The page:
Coordinator's Column On a hot August morning in the late 1990s, I put the last of my belongings in the trunk of my car and began my 1,200 mile trek from New Jersey to Minnesota. The decision to move was the culmination of many months of careful thought. I was relinquishing ... Coordinator's Column
Coordinator's Column  |   March 31, 2016
Coordinator's Column
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Part 1
Coordinator's Column   |   March 31, 2016
Coordinator's Column
Perspectives of the ASHA Special Interest Groups, March 2016, Vol. 1, 1-3. doi:10.1044/persp1.SIG7.1
Perspectives of the ASHA Special Interest Groups, March 2016, Vol. 1, 1-3. doi:10.1044/persp1.SIG7.1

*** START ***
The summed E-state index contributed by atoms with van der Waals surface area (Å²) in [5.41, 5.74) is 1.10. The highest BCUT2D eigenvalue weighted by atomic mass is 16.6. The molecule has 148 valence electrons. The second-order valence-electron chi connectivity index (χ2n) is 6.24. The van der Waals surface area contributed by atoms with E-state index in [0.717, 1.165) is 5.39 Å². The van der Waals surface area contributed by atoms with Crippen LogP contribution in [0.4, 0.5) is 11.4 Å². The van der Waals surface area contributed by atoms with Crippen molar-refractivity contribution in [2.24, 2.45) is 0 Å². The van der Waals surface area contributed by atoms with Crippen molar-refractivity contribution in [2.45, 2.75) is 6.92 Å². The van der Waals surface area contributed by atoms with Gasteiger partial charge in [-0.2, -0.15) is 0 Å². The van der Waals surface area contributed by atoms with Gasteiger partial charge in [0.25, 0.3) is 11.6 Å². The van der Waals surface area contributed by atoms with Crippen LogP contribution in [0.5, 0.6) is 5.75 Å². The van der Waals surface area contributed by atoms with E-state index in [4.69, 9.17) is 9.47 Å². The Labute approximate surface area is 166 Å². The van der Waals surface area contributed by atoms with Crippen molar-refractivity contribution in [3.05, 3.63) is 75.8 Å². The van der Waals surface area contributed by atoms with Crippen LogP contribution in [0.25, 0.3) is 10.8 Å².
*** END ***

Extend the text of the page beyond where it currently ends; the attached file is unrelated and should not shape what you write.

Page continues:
On a hot August morning in the late 1990s, I put the last of my belongings in the trunk of my car and began my 1,200 mile trek from New Jersey to Minnesota. The decision to move was the culmination of many months of careful thought. I was relinquishing my job as a clinician and taking on the role of student once again. I enjoyed my work as a clinician. The most rewarding part was working with patients and their families to address real communication needs in their everyday lives. We didn't have the best tools in our AR toolbox in those days. Device flexibility was limited to the turn of a screwdriver and accessories were not often provided. Group rehabilitation was not widespread outside of university or large hospital settings and private practice was only really beginning to emerge as a career path. For me, there were was as much frustration as there was fulfillment in the aural rehabilitation process. Patients continued to report communication difficulties despite the “best” fitted device and counseling. Inevitably someone would ask, “Isn't there more that you can do?” And to that question I didn't have a satisfactory answer. So I went back to school to get some answers. Becoming a student again was an unsettling experience in many ways. It wasn't simply the change from one environment to another. It was a transition. A change is an alternation that is situation-dependent, but a transition is the development or evolution of one form to another. In other words, meaningfully implementing changes into your life. I feel that aural rehabilitation is on the precipice of transition. There has been a positive paradigm shift to patient-centered care. However, our delivery model is under careful scrutiny. Hearing health care services may draw new competitors in the form of over the counter sales. Telehealth may alter the way that patients access health care providers. All these changes will propel our field into unexpected and sometimes unwanted transitions. This can evoke anxiety and concern but it can also be an impetus for growth. We have the opportunity to move hearing health care forward by routinely providing a broader range of rehabilitative services and perhaps increasing access to our services to the many individuals with hearing loss who have yet to seek treatment because of perceived barriers to access.
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